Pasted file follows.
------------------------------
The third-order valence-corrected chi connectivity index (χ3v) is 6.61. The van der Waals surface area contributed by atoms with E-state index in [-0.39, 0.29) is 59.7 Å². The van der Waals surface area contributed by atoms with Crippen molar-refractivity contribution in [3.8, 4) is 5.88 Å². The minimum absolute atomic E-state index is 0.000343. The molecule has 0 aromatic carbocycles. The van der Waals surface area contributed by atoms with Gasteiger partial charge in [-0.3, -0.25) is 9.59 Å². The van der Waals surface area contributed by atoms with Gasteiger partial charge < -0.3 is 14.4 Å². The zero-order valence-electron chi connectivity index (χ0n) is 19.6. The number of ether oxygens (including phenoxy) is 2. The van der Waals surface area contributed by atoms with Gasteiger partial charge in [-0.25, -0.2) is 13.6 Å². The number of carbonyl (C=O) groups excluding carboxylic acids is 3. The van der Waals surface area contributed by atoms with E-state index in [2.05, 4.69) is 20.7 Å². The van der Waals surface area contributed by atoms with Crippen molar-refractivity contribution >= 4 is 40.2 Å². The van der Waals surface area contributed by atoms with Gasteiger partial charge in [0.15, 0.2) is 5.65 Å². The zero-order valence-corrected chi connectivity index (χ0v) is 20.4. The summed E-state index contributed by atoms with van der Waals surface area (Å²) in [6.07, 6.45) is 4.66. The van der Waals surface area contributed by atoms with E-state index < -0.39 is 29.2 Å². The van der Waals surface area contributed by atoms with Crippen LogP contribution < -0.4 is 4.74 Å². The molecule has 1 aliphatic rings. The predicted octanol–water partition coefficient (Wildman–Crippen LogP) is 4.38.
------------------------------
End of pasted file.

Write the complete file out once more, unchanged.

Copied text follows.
The third-order valence-corrected chi connectivity index (χ3v) is 6.61. The van der Waals surface area contributed by atoms with E-state index in [-0.39, 0.29) is 59.7 Å². The van der Waals surface area contributed by atoms with Crippen molar-refractivity contribution in [3.8, 4) is 5.88 Å². The minimum absolute atomic E-state index is 0.000343. The molecule has 0 aromatic carbocycles. The van der Waals surface area contributed by atoms with Gasteiger partial charge in [-0.3, -0.25) is 9.59 Å². The van der Waals surface area contributed by atoms with Gasteiger partial charge < -0.3 is 14.4 Å². The zero-order valence-electron chi connectivity index (χ0n) is 19.6. The number of ether oxygens (including phenoxy) is 2. The van der Waals surface area contributed by atoms with Gasteiger partial charge in [-0.25, -0.2) is 13.6 Å². The number of carbonyl (C=O) groups excluding carboxylic acids is 3. The van der Waals surface area contributed by atoms with E-state index in [2.05, 4.69) is 20.7 Å². The van der Waals surface area contributed by atoms with Crippen molar-refractivity contribution >= 4 is 40.2 Å². The van der Waals surface area contributed by atoms with Gasteiger partial charge in [0.15, 0.2) is 5.65 Å². The zero-order valence-corrected chi connectivity index (χ0v) is 20.4. The summed E-state index contributed by atoms with van der Waals surface area (Å²) in [6.07, 6.45) is 4.66. The van der Waals surface area contributed by atoms with E-state index < -0.39 is 29.2 Å². The van der Waals surface area contributed by atoms with Crippen LogP contribution < -0.4 is 4.74 Å². The molecule has 1 aliphatic rings. The predicted octanol–water partition coefficient (Wildman–Crippen LogP) is 4.38.